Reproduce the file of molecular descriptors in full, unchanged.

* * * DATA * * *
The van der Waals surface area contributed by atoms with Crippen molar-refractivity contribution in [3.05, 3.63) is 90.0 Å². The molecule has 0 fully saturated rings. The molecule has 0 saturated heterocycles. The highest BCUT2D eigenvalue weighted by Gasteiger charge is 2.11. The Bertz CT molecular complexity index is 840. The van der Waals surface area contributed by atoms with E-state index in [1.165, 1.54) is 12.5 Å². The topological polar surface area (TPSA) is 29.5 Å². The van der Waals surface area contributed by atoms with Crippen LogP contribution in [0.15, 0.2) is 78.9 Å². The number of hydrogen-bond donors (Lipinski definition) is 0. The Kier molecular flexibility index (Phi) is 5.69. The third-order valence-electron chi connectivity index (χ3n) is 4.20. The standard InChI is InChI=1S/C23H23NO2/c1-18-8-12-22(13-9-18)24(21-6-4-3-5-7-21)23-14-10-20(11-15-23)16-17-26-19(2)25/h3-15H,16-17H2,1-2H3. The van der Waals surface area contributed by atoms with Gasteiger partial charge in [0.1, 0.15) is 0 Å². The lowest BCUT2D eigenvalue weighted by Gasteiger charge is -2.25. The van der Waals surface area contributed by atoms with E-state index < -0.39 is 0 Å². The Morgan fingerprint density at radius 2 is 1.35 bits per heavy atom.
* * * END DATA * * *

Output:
The van der Waals surface area contributed by atoms with Crippen molar-refractivity contribution in [3.05, 3.63) is 90.0 Å². The molecule has 0 fully saturated rings. The molecule has 0 saturated heterocycles. The highest BCUT2D eigenvalue weighted by Gasteiger charge is 2.11. The Bertz CT molecular complexity index is 840. The van der Waals surface area contributed by atoms with E-state index in [1.165, 1.54) is 12.5 Å². The topological polar surface area (TPSA) is 29.5 Å². The van der Waals surface area contributed by atoms with Crippen LogP contribution in [0.15, 0.2) is 78.9 Å². The number of hydrogen-bond donors (Lipinski definition) is 0. The Kier molecular flexibility index (Phi) is 5.69. The third-order valence-electron chi connectivity index (χ3n) is 4.20. The standard InChI is InChI=1S/C23H23NO2/c1-18-8-12-22(13-9-18)24(21-6-4-3-5-7-21)23-14-10-20(11-15-23)16-17-26-19(2)25/h3-15H,16-17H2,1-2H3. The van der Waals surface area contributed by atoms with Gasteiger partial charge in [0.1, 0.15) is 0 Å². The lowest BCUT2D eigenvalue weighted by Gasteiger charge is -2.25. The van der Waals surface area contributed by atoms with E-state index < -0.39 is 0 Å². The Morgan fingerprint density at radius 2 is 1.35 bits per heavy atom.